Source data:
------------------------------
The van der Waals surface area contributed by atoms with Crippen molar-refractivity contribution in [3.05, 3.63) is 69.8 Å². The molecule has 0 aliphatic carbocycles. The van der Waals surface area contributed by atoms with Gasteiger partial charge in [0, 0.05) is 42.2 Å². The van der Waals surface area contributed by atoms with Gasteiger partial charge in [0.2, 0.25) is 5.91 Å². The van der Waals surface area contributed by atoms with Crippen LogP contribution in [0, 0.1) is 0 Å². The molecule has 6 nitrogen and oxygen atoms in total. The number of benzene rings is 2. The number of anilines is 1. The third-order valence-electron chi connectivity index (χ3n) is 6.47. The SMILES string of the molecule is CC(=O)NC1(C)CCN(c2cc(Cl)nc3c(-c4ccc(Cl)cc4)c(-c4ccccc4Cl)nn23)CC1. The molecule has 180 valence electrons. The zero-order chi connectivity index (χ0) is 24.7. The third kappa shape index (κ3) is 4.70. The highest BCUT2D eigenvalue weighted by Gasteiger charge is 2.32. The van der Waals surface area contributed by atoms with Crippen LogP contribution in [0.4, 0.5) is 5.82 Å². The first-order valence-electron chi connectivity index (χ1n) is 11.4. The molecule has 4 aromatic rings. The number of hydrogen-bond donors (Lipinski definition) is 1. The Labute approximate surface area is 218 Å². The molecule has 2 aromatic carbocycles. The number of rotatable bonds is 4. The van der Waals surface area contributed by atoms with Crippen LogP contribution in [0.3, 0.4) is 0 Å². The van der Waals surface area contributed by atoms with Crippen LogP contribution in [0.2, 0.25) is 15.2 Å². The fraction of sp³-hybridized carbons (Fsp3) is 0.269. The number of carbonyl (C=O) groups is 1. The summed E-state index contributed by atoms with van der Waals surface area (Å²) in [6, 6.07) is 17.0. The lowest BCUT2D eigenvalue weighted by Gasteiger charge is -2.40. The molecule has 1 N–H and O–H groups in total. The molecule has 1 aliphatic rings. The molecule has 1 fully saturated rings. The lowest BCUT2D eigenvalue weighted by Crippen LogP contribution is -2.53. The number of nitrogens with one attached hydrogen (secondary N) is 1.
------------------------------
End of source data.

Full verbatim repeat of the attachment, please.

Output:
The van der Waals surface area contributed by atoms with Crippen molar-refractivity contribution in [3.05, 3.63) is 69.8 Å². The molecule has 0 aliphatic carbocycles. The van der Waals surface area contributed by atoms with Gasteiger partial charge in [0, 0.05) is 42.2 Å². The van der Waals surface area contributed by atoms with Gasteiger partial charge in [0.2, 0.25) is 5.91 Å². The van der Waals surface area contributed by atoms with Crippen LogP contribution in [0, 0.1) is 0 Å². The molecule has 6 nitrogen and oxygen atoms in total. The number of benzene rings is 2. The number of anilines is 1. The third-order valence-electron chi connectivity index (χ3n) is 6.47. The SMILES string of the molecule is CC(=O)NC1(C)CCN(c2cc(Cl)nc3c(-c4ccc(Cl)cc4)c(-c4ccccc4Cl)nn23)CC1. The molecule has 180 valence electrons. The zero-order chi connectivity index (χ0) is 24.7. The third kappa shape index (κ3) is 4.70. The highest BCUT2D eigenvalue weighted by Gasteiger charge is 2.32. The van der Waals surface area contributed by atoms with Crippen LogP contribution in [0.4, 0.5) is 5.82 Å². The first-order valence-electron chi connectivity index (χ1n) is 11.4. The molecule has 4 aromatic rings. The number of hydrogen-bond donors (Lipinski definition) is 1. The Labute approximate surface area is 218 Å². The molecule has 2 aromatic carbocycles. The number of rotatable bonds is 4. The van der Waals surface area contributed by atoms with Crippen LogP contribution in [0.3, 0.4) is 0 Å². The van der Waals surface area contributed by atoms with Crippen LogP contribution in [0.2, 0.25) is 15.2 Å². The fraction of sp³-hybridized carbons (Fsp3) is 0.269. The number of carbonyl (C=O) groups is 1. The summed E-state index contributed by atoms with van der Waals surface area (Å²) in [6, 6.07) is 17.0. The lowest BCUT2D eigenvalue weighted by Gasteiger charge is -2.40. The molecule has 1 N–H and O–H groups in total. The molecule has 1 aliphatic rings. The molecule has 1 fully saturated rings. The lowest BCUT2D eigenvalue weighted by Crippen LogP contribution is -2.53. The number of nitrogens with one attached hydrogen (secondary N) is 1.